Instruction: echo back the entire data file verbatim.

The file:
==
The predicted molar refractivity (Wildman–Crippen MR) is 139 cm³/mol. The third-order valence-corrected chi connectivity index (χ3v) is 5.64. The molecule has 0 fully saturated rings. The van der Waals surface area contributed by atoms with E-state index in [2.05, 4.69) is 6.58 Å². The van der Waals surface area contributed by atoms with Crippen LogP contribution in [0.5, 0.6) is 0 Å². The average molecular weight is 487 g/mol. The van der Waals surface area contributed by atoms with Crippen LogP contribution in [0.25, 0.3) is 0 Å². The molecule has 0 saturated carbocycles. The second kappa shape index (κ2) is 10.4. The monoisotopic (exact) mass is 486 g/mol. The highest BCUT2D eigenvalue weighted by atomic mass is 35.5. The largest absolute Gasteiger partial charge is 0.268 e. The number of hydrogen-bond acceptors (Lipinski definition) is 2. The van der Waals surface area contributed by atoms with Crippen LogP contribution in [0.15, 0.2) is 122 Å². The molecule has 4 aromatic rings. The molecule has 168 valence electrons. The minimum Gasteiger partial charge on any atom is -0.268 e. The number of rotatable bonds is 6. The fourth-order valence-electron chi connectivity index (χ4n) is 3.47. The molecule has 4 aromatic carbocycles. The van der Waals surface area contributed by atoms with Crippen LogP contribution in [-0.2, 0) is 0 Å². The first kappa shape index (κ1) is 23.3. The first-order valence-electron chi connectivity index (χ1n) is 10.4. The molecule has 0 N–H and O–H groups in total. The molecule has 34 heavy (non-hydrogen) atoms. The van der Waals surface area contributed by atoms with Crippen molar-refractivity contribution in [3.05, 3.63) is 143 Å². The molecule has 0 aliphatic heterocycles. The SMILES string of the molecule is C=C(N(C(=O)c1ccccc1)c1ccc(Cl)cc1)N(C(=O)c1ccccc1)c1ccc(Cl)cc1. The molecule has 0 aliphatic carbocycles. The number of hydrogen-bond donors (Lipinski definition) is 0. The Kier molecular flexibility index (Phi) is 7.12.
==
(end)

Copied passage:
The predicted molar refractivity (Wildman–Crippen MR) is 139 cm³/mol. The third-order valence-corrected chi connectivity index (χ3v) is 5.64. The molecule has 0 fully saturated rings. The van der Waals surface area contributed by atoms with E-state index in [2.05, 4.69) is 6.58 Å². The van der Waals surface area contributed by atoms with Crippen LogP contribution in [0.5, 0.6) is 0 Å². The average molecular weight is 487 g/mol. The van der Waals surface area contributed by atoms with Crippen LogP contribution in [0.25, 0.3) is 0 Å². The molecule has 0 saturated carbocycles. The second kappa shape index (κ2) is 10.4. The monoisotopic (exact) mass is 486 g/mol. The highest BCUT2D eigenvalue weighted by atomic mass is 35.5. The largest absolute Gasteiger partial charge is 0.268 e. The number of hydrogen-bond acceptors (Lipinski definition) is 2. The van der Waals surface area contributed by atoms with Crippen LogP contribution in [0.15, 0.2) is 122 Å². The molecule has 4 aromatic rings. The molecule has 168 valence electrons. The minimum Gasteiger partial charge on any atom is -0.268 e. The number of rotatable bonds is 6. The fourth-order valence-electron chi connectivity index (χ4n) is 3.47. The molecule has 4 aromatic carbocycles. The van der Waals surface area contributed by atoms with Crippen LogP contribution in [-0.2, 0) is 0 Å². The first kappa shape index (κ1) is 23.3. The first-order valence-electron chi connectivity index (χ1n) is 10.4. The molecule has 0 N–H and O–H groups in total. The molecule has 34 heavy (non-hydrogen) atoms. The van der Waals surface area contributed by atoms with Crippen molar-refractivity contribution in [3.05, 3.63) is 143 Å². The molecule has 0 aliphatic heterocycles. The SMILES string of the molecule is C=C(N(C(=O)c1ccccc1)c1ccc(Cl)cc1)N(C(=O)c1ccccc1)c1ccc(Cl)cc1. The molecule has 0 aliphatic carbocycles. The number of hydrogen-bond donors (Lipinski definition) is 0. The Kier molecular flexibility index (Phi) is 7.12.